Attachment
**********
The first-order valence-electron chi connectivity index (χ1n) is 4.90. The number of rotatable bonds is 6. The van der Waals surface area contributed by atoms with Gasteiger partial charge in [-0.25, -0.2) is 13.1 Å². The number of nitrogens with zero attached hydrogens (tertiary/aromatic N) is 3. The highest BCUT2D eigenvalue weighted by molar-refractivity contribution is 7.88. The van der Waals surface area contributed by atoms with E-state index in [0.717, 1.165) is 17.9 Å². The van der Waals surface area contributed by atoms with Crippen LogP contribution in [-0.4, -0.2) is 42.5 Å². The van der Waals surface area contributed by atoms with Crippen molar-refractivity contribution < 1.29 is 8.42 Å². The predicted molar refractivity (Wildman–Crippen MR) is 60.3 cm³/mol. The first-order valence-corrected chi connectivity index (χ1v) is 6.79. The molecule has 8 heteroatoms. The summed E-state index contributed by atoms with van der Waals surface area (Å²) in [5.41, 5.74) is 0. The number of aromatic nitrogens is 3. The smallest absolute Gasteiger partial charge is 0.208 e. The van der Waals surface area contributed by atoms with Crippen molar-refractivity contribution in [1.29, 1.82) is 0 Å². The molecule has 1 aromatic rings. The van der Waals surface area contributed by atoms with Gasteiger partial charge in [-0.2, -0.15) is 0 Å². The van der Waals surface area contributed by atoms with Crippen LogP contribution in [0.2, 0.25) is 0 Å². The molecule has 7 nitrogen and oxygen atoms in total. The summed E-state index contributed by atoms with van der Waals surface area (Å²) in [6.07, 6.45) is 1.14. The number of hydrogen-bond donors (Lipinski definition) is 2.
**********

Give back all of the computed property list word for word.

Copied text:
The first-order valence-electron chi connectivity index (χ1n) is 4.90. The number of rotatable bonds is 6. The van der Waals surface area contributed by atoms with Gasteiger partial charge in [-0.25, -0.2) is 13.1 Å². The number of nitrogens with zero attached hydrogens (tertiary/aromatic N) is 3. The highest BCUT2D eigenvalue weighted by molar-refractivity contribution is 7.88. The van der Waals surface area contributed by atoms with E-state index in [0.717, 1.165) is 17.9 Å². The van der Waals surface area contributed by atoms with Crippen LogP contribution in [-0.4, -0.2) is 42.5 Å². The van der Waals surface area contributed by atoms with Crippen molar-refractivity contribution < 1.29 is 8.42 Å². The predicted molar refractivity (Wildman–Crippen MR) is 60.3 cm³/mol. The first-order valence-corrected chi connectivity index (χ1v) is 6.79. The molecule has 8 heteroatoms. The summed E-state index contributed by atoms with van der Waals surface area (Å²) in [5.41, 5.74) is 0. The number of aromatic nitrogens is 3. The smallest absolute Gasteiger partial charge is 0.208 e. The van der Waals surface area contributed by atoms with Crippen molar-refractivity contribution in [1.29, 1.82) is 0 Å². The molecule has 1 aromatic rings. The van der Waals surface area contributed by atoms with Gasteiger partial charge in [-0.2, -0.15) is 0 Å². The van der Waals surface area contributed by atoms with Crippen LogP contribution in [0.2, 0.25) is 0 Å². The molecule has 7 nitrogen and oxygen atoms in total. The summed E-state index contributed by atoms with van der Waals surface area (Å²) in [6.07, 6.45) is 1.14. The number of hydrogen-bond donors (Lipinski definition) is 2.